Portal:Libertarianism

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Portal:Libertarianism

Introduction

Libertarianism (from Latin: libertas, meaning "freedom") is a collection of political philosophies and movements that uphold liberty as a core principle. Libertarians seek to maximize political freedom and autonomy, emphasizing freedom of choice, voluntary association, and individual judgment. Libertarians share a skepticism of authority and state power, but they diverge on the scope of their opposition to existing political and economic systems. Various schools of libertarian thought offer a range of views regarding the legitimate functions of state and private power, often calling for the restriction or dissolution of coercive social institutions.

Traditionally, libertarianism was a term for a form of left-wing politics; such left-libertarian ideologies seek to abolish capitalism and private ownership of the means of production, or else to restrict their purview or effects, in favor of common or cooperative ownership and management, viewing private property as a barrier to freedom and liberty. In the United States, modern right-libertarian ideologies, such as minarchism and anarcho-capitalism, co-opted the term in the mid-20th century to instead advocate laissez-faire capitalism and strong private property rights, such as in land, infrastructure, and natural resources.

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Social anarchism, sometimes referred to as socialist anarchism, is a non-state form of socialism and is considered to be the branch of anarchism that sees individual freedom as being dependent upon mutual aid.

Social anarchist thought emphasizes community and social equality as complementary to autonomy and personal freedom. They also advocate the conversion of present-day private property into social property or the commons while retaining respect for personal property. The term is used to describe those who—contra anarchist individualism—place an emphasis on the communitarian and cooperative aspects of anarchist theory while also opposing authoritarian forms of communitarianism associated with groupthink and collective conformity, instead favouring a reconciliation between individuality and sociality.

Emerged in the late 19th century as a distinction from individualist anarchism, social anarchism is considered an umbrella term that includes (but is not limited to) the post-capitalist economic models of anarchist communism, collectivist anarchism and (sometimes) mutualism as well as the trade union approach of anarcho-syndicalism, the social struggle strategies of platformism and specifism and the environmental philosophy of social ecology.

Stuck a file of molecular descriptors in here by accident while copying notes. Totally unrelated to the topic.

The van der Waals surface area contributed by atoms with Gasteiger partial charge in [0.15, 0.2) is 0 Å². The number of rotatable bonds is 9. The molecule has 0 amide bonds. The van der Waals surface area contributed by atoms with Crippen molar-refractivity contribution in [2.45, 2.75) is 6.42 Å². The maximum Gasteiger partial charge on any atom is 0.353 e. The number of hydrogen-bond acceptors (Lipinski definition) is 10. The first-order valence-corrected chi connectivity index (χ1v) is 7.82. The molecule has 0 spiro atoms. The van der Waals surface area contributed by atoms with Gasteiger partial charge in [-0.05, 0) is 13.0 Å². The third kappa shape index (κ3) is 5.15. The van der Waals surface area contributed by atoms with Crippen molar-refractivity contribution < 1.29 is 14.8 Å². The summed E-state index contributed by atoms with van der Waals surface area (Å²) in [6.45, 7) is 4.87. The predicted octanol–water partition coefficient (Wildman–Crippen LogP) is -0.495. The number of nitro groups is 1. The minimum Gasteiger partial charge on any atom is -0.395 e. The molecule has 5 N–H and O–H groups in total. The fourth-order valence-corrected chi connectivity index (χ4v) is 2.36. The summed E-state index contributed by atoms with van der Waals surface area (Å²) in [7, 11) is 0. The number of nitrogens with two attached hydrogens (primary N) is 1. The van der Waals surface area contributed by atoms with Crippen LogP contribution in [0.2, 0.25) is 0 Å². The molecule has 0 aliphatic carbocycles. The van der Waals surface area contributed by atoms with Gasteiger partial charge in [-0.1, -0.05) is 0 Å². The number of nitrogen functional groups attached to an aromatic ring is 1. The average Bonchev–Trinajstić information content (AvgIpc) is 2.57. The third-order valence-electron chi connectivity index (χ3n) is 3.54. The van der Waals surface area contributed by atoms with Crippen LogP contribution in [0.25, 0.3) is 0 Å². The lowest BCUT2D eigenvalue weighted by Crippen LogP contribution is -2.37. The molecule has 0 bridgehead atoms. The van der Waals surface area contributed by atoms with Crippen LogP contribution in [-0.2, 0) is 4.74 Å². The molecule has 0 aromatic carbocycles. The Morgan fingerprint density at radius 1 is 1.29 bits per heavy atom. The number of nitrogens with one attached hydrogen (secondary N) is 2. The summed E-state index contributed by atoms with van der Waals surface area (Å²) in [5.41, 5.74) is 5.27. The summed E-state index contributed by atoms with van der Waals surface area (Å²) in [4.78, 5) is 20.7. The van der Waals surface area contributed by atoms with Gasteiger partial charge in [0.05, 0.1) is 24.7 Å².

The term "libertarianism" was coined and used as synonymous for anarchism and socialism, hence the terms "social anarchism" and "socialist anarchism" are often used interchangeably with libertarian socialism, left-libertarianism or left anarchism.

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I see America with half the number of prisons, half the number of prisoners, ten thousand fewer homicides a year, inner cities in which there's a chance for these poor people to live without being afraid for their lives, citizens who might be respectable who are now addicts not being subject to becoming criminals in order to get their drug, being able to get drugs for which they're sure of the quality. You know, the same thing happened under prohibition of alcohol as is happening now.

Under prohibition of alcohol, deaths from alcohol poisoning, from poisoning by things that were mixed in with the bootleg alcohol, went up sharply. Similarly, under drug prohibition, deaths from overdose, from adulterations, from adulterated substances have gone up.

— Milton Friedman (1912–2006)
America's Drug Forum (1991)

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Adam Smith
Adam Smith was a Scottish social philosopher and a pioneer of political economy.

One of the key figures of the Scottish Enlightenment, Smith is the author of The Theory of Moral Sentiments and An Inquiry into the Nature and Causes of the Wealth of Nations. The latter, usually abbreviated as The Wealth of Nations, is considered his magnum opus and the first modern work of economics. It earned him an enormous reputation and would become one of the most influential works on economics ever published. Smith is widely cited as the father of modern economics and capitalism.

Smith studied social philosophy at the University of Glasgow and the University of Oxford. After graduating, he delivered a successful series of public lectures at Edinburgh, leading him to collaborate with David Hume during the Scottish Enlightenment. Smith obtained a professorship at Glasgow teaching moral philosophy and during this time he wrote and published The Theory of Moral Sentiments. In his later life, he took a tutoring position that allowed him to travel throughout Europe, where he met other intellectual leaders of his day. Smith returned home and spent the next ten years writing The Wealth of Nations, publishing it in 1776. He died in 1790.

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